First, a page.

Values and ethics issues of the presidential debate

Oct 04, 2012



President Obama and Republican presidential nominee Mitt Romney debated for the first time last night.

As pundits, politicos and the general public parse their statements, what were your thoughts on how they addressed values and ethics?

When talking about the values behind Social Security and Medicare, President Obama described his grandparents, who helped raised him, relied on those programs: "My grandmother died three days before I was elected president. And she was fiercely independent. She worked her way up, only had a high school education, started as a secretary, ended up being the vice president of a local bank. And she ended up living alone by choice. And the reason she could be independent was because of Social Security and Medicare. She had worked all her life, put in this money, and understood that there was a basic guarantee, a floor under which she could not go. And that's the perspective I bring when I think about what's called entitlements. You know, the name itself implies some sense of dependency on the part of these folks. These are folks who've worked hard, like my grandmother, and there are millions of people out there who are counting on this."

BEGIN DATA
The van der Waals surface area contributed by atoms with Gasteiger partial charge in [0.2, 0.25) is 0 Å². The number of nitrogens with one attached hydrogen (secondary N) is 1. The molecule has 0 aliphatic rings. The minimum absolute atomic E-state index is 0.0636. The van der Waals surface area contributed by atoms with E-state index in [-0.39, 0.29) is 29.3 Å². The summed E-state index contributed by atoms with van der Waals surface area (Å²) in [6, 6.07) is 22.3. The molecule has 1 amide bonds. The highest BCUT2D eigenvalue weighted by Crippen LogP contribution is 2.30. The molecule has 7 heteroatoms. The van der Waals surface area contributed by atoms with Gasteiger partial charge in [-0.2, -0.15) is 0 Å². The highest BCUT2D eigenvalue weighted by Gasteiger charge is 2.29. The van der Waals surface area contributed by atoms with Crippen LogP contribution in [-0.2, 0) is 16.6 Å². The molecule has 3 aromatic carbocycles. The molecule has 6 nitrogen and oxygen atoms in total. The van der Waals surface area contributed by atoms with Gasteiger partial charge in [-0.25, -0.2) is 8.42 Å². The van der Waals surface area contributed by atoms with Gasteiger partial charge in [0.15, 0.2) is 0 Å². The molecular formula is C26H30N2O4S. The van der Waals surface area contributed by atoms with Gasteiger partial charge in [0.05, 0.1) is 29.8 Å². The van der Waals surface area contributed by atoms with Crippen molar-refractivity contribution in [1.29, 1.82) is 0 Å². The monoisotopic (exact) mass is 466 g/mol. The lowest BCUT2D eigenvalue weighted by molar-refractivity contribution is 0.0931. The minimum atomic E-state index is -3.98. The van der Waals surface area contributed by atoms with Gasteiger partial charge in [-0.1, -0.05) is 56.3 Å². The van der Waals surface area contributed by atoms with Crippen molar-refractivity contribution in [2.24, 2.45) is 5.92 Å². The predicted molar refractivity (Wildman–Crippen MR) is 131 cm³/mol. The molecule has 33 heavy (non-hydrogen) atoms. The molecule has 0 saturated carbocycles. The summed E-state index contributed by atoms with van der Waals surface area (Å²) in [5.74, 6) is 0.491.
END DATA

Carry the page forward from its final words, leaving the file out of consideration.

When talking about the federal debt, Romney said: "It's a critical issue. I think it's not just an economic issue, I think it's a moral issue. I think it's, frankly, not moral for my generation to keep spending massively more than we take in, knowing those burdens are going to be passed on to the next generation and they're going to be paying the interest and the principal all their lives.

Did the candidates address values and ethics well, or sidestep the ones most on your mind and most important to the nation?

Brad Hirschfield will live chat with readers at 1 p.m. ET about this topic.

Submit questions and opinions for Brad to respond to now.

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Forget who won the debate!  What did you learn from or about the candidates last night? 

What about the fact that each of the candidate made the claim that money and how we spend it, are moral issues?  Do you agree with them?

 

What about the definition of fairness which each of the candidates uses?  What other values were surfaced in last night's debate, and where do you stand on those issues?  After all, the values, more than any one policy, are really what shape any president's time in office.

 

Let's Go!

Romney came across as a rude bully to me, which is not the kind of values or ethics I look for in a president.

The most important part of your answer are the two words "to me", and I so appreciate that you included them!  I assume that by doing so, you understand that he did not come off that way to many, if not most, other people. 

 

My guess is that you pretty much thought of him that way already, or you would not have experienced his performance that ay last night.  My question is what is it that he did to provoke your response, especially as the President consumed almost 15% more speaking time?!